Seasonings and Greetings
"I wish you the best of BER - BERy healthy, BERy happy, BERy rich, BERy young." Text message received mid-September 03
To me this was the electronic signal for the beginning of the notoriously long drawn-out holiday season that follows every Pinoy, no matter where the diaspora has taken him. Once the month ends with a "ber," rest assured – celebrations or preparations thereto have begun.
Watch for these inevitable signs:
With elections just around the corner for the Philippines in ’07 and the U.S. in ’08, politics will certainly visit this season’s gatherings.
“Tingnan mo ang mga tao dito, puro trabaho, halos walang pulitika (Observe the people here, all work, hardly any politics),” observed John Clarida, a former Pasay cop now employed at Grossinger Toyota, a car dealership in Skokie, a suburb just north of Chicago. “Hindi kagaya sa atin, puro pulitika, halos walang magawang trabaho” (Unlike back home, it’s all politics, hardly any work).”
A short stocky figure in a mostly white male-dominated workplace, Mang John has proven himself at par with the best of them, moving around with the ease of a seasoned salesman with a gold law school college ring glinting on his finger.
“Barack Obama is like Pacquiao, he still has to prove himself,” he muses about the junior Democrat senator from Illinois who’s currently being tossed up as a possible frontrunner in the 2008 presidential elections. Although impressed by his Harvard credentials and performance so far, Clarida thinks Obama is still too young to become CEO of the United States.
Jean T.H., a retired bank executive from Mindanao now living in Arkansas, thinks Obama is “the man to watch.” She and husband Ron, an ex-Navy sailor, support Obama’s views on domestic issues and foreign relations. As to affairs back in RP, Jean says, “We need political maturity” – and leaves it at that.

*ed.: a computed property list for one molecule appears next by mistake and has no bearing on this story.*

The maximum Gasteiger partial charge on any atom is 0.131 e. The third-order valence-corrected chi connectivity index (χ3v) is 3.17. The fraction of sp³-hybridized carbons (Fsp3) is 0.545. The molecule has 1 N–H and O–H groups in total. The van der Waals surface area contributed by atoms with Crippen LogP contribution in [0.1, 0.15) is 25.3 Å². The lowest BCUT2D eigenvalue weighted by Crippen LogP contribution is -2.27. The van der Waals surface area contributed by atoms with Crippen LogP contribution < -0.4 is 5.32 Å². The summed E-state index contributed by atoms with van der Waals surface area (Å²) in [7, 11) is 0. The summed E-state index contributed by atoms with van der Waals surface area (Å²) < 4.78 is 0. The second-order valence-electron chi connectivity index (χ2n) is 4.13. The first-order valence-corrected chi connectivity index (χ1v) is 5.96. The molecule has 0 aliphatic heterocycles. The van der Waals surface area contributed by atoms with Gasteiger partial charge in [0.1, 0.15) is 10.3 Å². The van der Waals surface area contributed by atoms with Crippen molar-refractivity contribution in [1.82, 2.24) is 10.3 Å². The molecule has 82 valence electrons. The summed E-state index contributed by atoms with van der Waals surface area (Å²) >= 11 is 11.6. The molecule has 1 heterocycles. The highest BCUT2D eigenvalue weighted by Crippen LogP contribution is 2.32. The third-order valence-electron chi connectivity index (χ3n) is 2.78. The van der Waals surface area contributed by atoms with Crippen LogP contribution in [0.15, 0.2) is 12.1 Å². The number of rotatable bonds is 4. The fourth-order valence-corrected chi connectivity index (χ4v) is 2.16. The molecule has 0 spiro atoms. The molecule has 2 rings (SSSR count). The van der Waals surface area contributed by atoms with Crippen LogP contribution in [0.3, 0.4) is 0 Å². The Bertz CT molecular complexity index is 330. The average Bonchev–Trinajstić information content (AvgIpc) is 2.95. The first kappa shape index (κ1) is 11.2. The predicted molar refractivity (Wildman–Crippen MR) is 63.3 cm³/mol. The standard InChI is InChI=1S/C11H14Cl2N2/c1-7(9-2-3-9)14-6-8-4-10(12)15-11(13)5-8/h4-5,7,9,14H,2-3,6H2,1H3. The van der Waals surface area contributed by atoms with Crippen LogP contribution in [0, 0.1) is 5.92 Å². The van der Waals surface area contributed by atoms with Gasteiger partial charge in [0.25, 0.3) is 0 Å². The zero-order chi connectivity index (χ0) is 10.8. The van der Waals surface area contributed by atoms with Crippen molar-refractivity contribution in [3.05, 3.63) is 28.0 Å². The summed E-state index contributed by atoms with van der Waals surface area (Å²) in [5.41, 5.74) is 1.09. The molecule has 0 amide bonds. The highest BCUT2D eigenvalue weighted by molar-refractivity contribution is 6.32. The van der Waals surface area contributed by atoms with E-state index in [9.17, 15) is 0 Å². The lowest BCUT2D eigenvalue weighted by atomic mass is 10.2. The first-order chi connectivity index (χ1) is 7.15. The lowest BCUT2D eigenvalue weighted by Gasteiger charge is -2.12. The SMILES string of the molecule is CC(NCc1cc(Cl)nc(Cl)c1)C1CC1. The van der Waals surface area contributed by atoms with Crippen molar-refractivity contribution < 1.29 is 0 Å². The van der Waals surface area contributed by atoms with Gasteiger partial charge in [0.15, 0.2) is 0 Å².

What these conversations indicate to me is that Pinoy interest in the political process is alive and well, though not perceived as pressing.
If Santa's reindeer go on strike, our big boxes are to blame. I once heard of a lady who shipped liters of Coke and Sprite to her family. Asked why she bothered when the same beverages are available back home, she replied, “Iba ang lasa ng imported (Imported tastes different)." I know it defies logic but my own mother insists that the Centrum Silver I send her is more effective than ones bought there. Analyze that.
Forget the super chefs Jacques and Julia and spare the gobbler. This is Philippine-style Thanksgiving, where beets are re-routed to chicken salad, stuffing includes lemon grass, après dinner drinks come in stout brown bottles, and leftovers become paksiw the morning after.
"Ding dong" could very well be "ka-ching!" to dealers of ubiquitous prepaid phone cards. And we just don't care if the other party is snoozing or that the landlord is snorting on the extension – THE Christmas call must go through. Others play mahjong, many shop, some simply have to talk. Or take pleasure in the recently discovered joys of texting.
Fortunately this tradition has survived even up North, where Jack Frost cruelly nips at our brown noses. Unlike the old country where obligation ends with doling out a few coins, our version has taken more social significance – ranging from full blown fund-raising parties to elaborately coordinated caravans. It does take logistics, but the take in greenbacks doesn't hurt either.